Patrick McHale

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Patrick McHale
Born 1826
Killala, County Mayo
Died 26 October 1866 (aged 39-40)
Shorncliffe, Kent
Buried Shorncliffe Military Cemetery, Kent
Allegiance  United Kingdom
Service/branch Flag of the British Army.svg British Army
Rank Private
Unit 5th Regiment of Foot
Battles/wars Indian Mutiny
Awards Victoria Cross

Patrick McHale VC (Irish: Pádraig Mac Céile; 1826 – 26 October 1866) was born in Killala, County Mayo and was an Irish recipient of the Victoria Cross, the highest and most prestigious award for gallantry in the face of the enemy that can be awarded to British and Commonwealth forces.


He was approximately 31 years old, and a private in the 1st Battalion, 5th Regiment of Foot (later The Northumberland Fusiliers) British Army, during the Siege of Lucknow and Second Battle of Cawnpore, turning points in the Indian Mutiny, when the following deeds took place for which he was awarded the VC:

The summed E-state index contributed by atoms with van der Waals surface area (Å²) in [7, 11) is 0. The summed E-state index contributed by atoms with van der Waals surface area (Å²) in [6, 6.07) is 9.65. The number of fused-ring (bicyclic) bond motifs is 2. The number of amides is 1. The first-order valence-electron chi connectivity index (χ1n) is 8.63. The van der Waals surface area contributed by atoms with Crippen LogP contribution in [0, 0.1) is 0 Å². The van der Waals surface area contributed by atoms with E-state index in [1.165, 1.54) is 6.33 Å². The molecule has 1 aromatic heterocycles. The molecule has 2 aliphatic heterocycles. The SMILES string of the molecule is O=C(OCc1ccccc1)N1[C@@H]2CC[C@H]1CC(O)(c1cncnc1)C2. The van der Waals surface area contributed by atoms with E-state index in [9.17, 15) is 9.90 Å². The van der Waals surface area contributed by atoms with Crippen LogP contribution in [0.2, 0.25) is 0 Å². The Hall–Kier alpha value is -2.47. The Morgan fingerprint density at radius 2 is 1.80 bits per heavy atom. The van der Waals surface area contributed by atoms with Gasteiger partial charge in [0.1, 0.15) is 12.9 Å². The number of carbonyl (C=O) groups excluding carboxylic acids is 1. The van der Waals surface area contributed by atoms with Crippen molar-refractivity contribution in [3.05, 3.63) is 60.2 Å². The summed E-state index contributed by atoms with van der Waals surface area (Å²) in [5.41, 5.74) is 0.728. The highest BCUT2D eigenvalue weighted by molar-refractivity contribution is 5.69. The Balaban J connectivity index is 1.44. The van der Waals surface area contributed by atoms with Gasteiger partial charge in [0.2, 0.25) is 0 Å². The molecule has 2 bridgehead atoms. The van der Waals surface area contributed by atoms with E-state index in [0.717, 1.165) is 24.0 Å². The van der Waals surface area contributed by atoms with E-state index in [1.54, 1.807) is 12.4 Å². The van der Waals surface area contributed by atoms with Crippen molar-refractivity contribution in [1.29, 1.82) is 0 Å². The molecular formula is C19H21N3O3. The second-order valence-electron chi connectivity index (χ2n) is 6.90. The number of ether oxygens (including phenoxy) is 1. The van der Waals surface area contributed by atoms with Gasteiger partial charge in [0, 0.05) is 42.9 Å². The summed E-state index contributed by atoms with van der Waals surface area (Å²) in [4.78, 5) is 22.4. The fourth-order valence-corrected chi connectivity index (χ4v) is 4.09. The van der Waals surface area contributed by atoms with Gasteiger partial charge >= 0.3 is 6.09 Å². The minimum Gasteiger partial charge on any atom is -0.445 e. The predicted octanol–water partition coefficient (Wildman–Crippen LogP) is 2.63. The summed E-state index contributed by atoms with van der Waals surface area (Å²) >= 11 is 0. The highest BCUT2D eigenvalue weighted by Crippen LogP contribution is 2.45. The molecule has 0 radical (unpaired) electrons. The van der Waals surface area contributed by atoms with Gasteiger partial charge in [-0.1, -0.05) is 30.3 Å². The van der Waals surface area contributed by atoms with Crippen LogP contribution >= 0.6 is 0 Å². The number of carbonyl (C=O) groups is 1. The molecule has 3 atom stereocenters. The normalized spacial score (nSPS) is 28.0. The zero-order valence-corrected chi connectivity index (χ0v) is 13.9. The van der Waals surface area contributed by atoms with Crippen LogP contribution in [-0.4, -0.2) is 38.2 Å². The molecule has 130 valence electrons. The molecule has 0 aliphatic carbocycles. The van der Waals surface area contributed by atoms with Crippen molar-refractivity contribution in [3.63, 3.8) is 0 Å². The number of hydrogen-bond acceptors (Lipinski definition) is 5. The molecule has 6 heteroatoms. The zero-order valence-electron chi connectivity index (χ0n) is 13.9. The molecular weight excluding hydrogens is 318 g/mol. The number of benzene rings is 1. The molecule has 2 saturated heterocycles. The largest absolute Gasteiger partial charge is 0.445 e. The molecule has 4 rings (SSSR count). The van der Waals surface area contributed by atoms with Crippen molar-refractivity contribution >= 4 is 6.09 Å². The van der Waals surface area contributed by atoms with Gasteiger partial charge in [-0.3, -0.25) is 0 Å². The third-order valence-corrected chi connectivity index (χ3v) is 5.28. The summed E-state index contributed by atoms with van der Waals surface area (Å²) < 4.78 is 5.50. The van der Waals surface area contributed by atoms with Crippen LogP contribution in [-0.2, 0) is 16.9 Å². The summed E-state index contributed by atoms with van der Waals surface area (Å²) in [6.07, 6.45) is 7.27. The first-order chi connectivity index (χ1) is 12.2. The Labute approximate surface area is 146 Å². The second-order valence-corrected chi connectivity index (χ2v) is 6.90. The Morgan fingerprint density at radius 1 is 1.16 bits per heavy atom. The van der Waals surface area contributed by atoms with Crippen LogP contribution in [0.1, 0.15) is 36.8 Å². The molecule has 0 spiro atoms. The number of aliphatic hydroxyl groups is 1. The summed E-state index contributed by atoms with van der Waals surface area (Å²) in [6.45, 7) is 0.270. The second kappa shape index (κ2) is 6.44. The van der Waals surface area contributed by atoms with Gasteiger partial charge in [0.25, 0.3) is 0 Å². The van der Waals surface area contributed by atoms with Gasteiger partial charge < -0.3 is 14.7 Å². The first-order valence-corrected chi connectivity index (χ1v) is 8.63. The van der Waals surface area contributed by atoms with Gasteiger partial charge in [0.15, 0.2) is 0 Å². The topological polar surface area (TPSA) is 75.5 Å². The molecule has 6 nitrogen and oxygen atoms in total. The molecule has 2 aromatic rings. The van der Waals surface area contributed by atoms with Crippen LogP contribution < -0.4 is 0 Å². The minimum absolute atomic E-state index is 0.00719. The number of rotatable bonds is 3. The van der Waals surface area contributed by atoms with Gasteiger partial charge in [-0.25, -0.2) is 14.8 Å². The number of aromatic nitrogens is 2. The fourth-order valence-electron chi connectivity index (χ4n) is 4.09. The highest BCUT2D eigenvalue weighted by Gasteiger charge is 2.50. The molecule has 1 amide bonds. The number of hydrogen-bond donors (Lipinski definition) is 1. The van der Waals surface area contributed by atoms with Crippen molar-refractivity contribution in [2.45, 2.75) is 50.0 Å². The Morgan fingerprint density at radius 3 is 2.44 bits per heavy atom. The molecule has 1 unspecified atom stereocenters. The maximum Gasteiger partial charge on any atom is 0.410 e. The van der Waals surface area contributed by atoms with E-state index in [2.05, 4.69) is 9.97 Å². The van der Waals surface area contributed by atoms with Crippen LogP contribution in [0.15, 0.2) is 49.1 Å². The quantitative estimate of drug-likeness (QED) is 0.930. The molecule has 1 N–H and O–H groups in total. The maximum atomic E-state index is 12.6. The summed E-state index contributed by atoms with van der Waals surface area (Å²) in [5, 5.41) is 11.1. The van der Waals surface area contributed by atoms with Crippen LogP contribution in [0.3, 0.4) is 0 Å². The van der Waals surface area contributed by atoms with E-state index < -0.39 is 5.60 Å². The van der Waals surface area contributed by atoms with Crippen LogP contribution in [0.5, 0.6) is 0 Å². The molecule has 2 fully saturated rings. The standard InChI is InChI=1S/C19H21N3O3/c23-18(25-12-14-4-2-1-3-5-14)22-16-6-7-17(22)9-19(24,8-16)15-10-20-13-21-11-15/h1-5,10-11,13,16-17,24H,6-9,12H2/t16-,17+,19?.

1st Battalion, 5th Regiment Private Patrick M'Hale

Date of Acts of Bravery, 2nd October and 22nd December, 1857.

For conspicuous bravery at Lucknow on the 2nd October, 1857, when he was the first man at the capture of one of the guns at the Cawnpore Battery,—and again, on the 22 December 1857, when, by a bold rush, he was the first to take possession of one of the enemy's guns, which had sent several rounds of grape through his company, which was skirmishing up to it. On every occasion of attack, Private M'Hale has been the first to meet the foe, amongst whom he caused such consternation by the boldness of his rush, as to leave little work for those who followed to his support. By his habitual coolness and daring, and sustained bravery in action, his name has become a household word for gallantry among his comrades.


Further information[edit]

He died at Shorncliff, Kent on 26 October 1866 and was buried at Shorncliffe Military Cemetery, near Folkestone, Kent, England. Section I - Upper Right. Headstone.

The medal[edit]

McHale's grave

His Victoria Cross is displayed in the Northumberland Fusiliers Museum at Alnwick Castle, Northumberland, England.


  1. ^ "No. 22396". The London Gazette. 19 June 1860. p. 2316. 

Listed in order of publication year

External links[edit]